“I told them, directing is to direct. They go and I help them,” Dekel-Avneri said. “It doesn’t need to be precisely the same way every time. … . We need to figure it out [the frame] in order for them to feel safe enough so they can be creative in a slightly different way every time.”
Sophomore Yahm Steinberg said it was the first time any of the students had done post-dramatic work that excited them but also pushed them out of their comfort zones. After this experience, they feel better prepared for whatever comes next.
“The first four days of rehearsal were more of a class about post-dramatic theater. The basic rule is, ‘Any rule of theater you know, you’re breaking it,’ ” Steinberg said. “It was definitely this battle of pushing back and forth between what we want to do and what she’s asking us to do, because it just isn’t natural in our bodies. Especially here [at USC], because there is so much American realism taught here. Focusing on an action and using the body to tell the story rather than trying to connect the action and the text is a challenge.”
The director also enjoyed talking about the relevance of the project with her students. The show focuses on the Holocaust but also touches on how immigrants are perceived once they travel to a new land. The cast is diverse in background and faiths, which provides a platform for discussion where Dekel-Avneri can ask, “Does their previous culture echo wherever they go?”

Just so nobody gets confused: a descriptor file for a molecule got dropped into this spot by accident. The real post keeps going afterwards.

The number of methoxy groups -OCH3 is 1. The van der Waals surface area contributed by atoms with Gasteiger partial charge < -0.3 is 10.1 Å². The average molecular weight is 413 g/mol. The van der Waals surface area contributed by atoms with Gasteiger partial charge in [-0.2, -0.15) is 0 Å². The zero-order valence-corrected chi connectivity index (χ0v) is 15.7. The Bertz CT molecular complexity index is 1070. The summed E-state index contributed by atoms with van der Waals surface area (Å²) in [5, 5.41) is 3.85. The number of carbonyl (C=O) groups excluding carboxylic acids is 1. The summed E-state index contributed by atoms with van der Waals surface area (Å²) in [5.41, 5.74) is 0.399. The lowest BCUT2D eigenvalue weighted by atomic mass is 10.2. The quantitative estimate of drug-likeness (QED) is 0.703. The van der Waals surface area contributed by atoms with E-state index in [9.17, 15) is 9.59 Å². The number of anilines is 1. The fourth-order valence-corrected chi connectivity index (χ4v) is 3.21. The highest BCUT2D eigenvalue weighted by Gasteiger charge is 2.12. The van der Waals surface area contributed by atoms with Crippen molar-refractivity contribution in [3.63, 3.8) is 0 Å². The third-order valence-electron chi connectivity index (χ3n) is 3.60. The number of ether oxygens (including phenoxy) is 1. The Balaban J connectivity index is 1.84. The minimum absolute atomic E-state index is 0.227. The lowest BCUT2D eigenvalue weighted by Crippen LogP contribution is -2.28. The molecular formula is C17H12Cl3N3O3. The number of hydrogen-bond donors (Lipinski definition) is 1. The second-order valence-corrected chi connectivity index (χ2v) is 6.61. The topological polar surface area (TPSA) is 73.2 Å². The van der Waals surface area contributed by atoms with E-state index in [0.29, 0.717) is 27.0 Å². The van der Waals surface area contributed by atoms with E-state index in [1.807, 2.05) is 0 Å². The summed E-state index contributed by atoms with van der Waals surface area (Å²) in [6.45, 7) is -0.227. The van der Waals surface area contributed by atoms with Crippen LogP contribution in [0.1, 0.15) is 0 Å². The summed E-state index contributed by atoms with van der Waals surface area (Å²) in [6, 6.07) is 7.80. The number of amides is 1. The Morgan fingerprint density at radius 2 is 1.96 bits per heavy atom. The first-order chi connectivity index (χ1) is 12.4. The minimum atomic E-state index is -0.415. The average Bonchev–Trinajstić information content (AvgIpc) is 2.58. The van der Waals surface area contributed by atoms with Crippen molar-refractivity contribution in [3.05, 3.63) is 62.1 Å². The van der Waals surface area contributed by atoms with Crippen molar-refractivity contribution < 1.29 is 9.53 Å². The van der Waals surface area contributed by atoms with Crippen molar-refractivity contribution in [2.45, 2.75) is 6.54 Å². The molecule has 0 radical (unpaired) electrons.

“I’m German by nationality, so that’s helped me with the Dutch [in the script], but I grew up in South Africa and I’ve lived in the U.S. for two years now. The play does deal a lot with national identity or cultural identity,” Jacke said. “I definitely feel like coming in with the experience of being an immigrant or a foreigner or feeling out of place helped me connect with it a lot.”
“All of us come from very, very different walks of life and very different backgrounds. And I think we all offer a unique perspective on the thoughts that are happening in [the character’s] head and a new perspective of ‘What can we add to the story?’ ” Steinberg said. “It creates something very interesting.”
“Amsterdam” will be performed through Oct. 20 at the Scene Dock Theatre at USC. Tickets are available at the USC box office, by phone at (213) 740-8686 or online.